It was an offer we couldn't refuse.
Free tickets to see Coldplay.
Kevin had to work so Riley was the lucky benefactor of Ticket Number Two. (Naturally, I had already claimed Ticket Number One.)
We had a great time at the concert. (This is an understatement, of course.)
Getting to the concert was an entirely different matter. One mile to the venue parking lot took us 48 minutes to traverse.
I had to take Fox because of the whole nursing thing that he's into right now. Besides, he's a pretty big Chris Martin fan.
Before you join the ranks of the thousands of strangers who judged me that evening, let me throw this in - he wore ear plugs the entire time and he only woke up during the band's rendition of "Billie Jean" which happened to be performed by the guys of Coldplay a mere twenty feet from us out on the lawn.
(Actually, the truth is, I felt pretty guilty about taking my baby son to a rock concert. I even occasionally felt stabs of guilt about taking my fifteen year old daughter to a rock concert where a large percentage of the audience was either intoxicated or high.) Judge me if you must.
Really, the concert itself, although a jolly good time, is not exactly the intended point of this particular post.
It's about a song. And an epiphany. And it's about me. And my mistakes.
I love Coldplay's song "Fix You". It's my favorite. So I was really excited (stoked, jazzed, whatever the coolest word is these days - pretty sure those aren't it) when the melody started crashing over the audience.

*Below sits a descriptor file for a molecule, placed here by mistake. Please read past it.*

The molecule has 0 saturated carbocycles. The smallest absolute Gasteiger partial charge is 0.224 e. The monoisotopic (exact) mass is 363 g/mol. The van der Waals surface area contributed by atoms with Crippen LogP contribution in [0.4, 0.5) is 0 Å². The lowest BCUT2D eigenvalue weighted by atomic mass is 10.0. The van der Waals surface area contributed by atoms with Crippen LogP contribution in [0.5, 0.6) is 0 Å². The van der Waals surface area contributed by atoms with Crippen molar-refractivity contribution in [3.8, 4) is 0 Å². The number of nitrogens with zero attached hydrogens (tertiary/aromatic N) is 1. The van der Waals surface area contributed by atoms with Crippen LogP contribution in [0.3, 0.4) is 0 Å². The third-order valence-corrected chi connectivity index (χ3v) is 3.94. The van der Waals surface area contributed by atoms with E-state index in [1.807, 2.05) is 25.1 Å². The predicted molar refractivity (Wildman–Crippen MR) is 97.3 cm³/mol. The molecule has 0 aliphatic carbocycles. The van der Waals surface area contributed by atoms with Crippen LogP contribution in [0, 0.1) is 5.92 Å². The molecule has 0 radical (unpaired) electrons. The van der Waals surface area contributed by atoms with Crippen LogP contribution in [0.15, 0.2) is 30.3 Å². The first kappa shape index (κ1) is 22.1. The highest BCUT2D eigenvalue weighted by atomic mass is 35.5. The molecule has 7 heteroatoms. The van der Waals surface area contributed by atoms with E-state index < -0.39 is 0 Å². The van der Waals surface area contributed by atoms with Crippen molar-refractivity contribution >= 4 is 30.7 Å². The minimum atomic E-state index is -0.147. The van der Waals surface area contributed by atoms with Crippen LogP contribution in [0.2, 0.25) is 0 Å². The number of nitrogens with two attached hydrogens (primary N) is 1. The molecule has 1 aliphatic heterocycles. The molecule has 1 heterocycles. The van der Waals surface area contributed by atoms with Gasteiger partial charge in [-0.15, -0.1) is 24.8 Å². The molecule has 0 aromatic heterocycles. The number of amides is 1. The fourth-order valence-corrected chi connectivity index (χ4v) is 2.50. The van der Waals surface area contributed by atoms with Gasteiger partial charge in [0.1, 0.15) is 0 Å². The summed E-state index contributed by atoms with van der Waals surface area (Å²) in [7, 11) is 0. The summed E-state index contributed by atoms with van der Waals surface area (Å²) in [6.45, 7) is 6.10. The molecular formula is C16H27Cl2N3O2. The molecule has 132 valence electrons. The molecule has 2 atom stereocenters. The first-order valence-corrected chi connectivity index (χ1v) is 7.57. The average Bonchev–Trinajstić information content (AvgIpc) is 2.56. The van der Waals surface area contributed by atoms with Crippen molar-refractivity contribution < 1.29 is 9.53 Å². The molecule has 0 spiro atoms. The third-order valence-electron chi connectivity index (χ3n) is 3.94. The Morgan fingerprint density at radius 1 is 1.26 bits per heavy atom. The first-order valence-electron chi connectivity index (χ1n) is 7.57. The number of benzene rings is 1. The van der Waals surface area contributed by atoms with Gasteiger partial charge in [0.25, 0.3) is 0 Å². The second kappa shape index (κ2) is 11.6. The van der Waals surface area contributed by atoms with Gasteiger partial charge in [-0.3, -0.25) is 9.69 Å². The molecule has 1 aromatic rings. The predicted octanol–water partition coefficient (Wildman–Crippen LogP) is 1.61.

I had listened to it incessantly a few years ago when it first came out when I was struggling with some life stuff. The song says something like this, "When you try your best, but you don't succeed. When you get what you want, but not what you need. When the tears come streaming down your face. When you lose something you can't replace." And there's some more lines about loss and what not and the chorus chimes in with "I will fix you".
Listening to the song sitting on the grass in Charlotte, surrounded by strangers, I realized something about that song.
In my mind, I had always associated the person "fixing" me as a regular person - at the time, my husband, in fact. And my heart's cry back then had really been for Kevin to "fix" me.
Wow. What a heavy load to dump in someone's lap, even if that someone is your spouse. The responsibility to 'fix" another person. A broken, hurting person.
And then the epiphany.
I think I have always been doing that. Looking to people to fix my greatest need. Whatever it was at the time. Oh my goodness. How stupid that is. (Or misguided, if you want a softer spin.) Like any broken person can fix another broken person. Like any created thing, human or otherwise, can fix the hole in our hearts. Like anything but God can satisfy our greatest longing to be fixed. Getting what you want but not what you need.
And I think when you put that kind of pressure on a person, especially your spouse, you both end up feeling more broken. Less fixed.
The song sounds differently to me now. I am certain I will still struggle with wanting people to fix my problems. (And I'm not saying God doesn't use people to help us. We know He does.) But I know there is no fix greater than God's. There is no cure for brokenness bigger than God. When you've tried your best, but you don't succeed.
Should I be surprised to find God at a Coldplay concert? At a concert filled with mothers who make poor judgments, sons that take unnecessary risks, daughters that seek acceptance in friends, couples that look to one another for their sole source of comfort and love?
I guess not.
Everything is spiritual, after all.